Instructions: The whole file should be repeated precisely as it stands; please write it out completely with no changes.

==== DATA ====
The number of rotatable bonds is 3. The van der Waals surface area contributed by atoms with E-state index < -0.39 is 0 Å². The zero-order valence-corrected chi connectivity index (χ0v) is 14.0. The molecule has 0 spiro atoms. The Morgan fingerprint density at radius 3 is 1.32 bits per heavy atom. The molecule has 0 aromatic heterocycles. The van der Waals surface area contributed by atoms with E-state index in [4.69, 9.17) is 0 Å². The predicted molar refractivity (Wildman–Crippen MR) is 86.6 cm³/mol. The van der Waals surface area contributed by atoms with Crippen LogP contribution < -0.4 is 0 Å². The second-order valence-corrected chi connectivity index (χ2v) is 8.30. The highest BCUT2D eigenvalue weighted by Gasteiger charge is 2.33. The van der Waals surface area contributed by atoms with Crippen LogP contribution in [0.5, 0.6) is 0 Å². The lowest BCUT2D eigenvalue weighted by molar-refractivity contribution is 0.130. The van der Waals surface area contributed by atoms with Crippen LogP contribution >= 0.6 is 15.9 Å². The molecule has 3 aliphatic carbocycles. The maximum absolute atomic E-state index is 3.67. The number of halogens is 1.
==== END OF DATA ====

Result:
The number of rotatable bonds is 3. The van der Waals surface area contributed by atoms with E-state index < -0.39 is 0 Å². The zero-order valence-corrected chi connectivity index (χ0v) is 14.0. The molecule has 0 spiro atoms. The Morgan fingerprint density at radius 3 is 1.32 bits per heavy atom. The molecule has 0 aromatic heterocycles. The van der Waals surface area contributed by atoms with E-state index in [4.69, 9.17) is 0 Å². The predicted molar refractivity (Wildman–Crippen MR) is 86.6 cm³/mol. The van der Waals surface area contributed by atoms with Crippen LogP contribution < -0.4 is 0 Å². The second-order valence-corrected chi connectivity index (χ2v) is 8.30. The highest BCUT2D eigenvalue weighted by Gasteiger charge is 2.33. The van der Waals surface area contributed by atoms with Crippen LogP contribution in [0.5, 0.6) is 0 Å². The lowest BCUT2D eigenvalue weighted by molar-refractivity contribution is 0.130. The van der Waals surface area contributed by atoms with Crippen LogP contribution >= 0.6 is 15.9 Å². The molecule has 3 aliphatic carbocycles. The maximum absolute atomic E-state index is 3.67. The number of halogens is 1.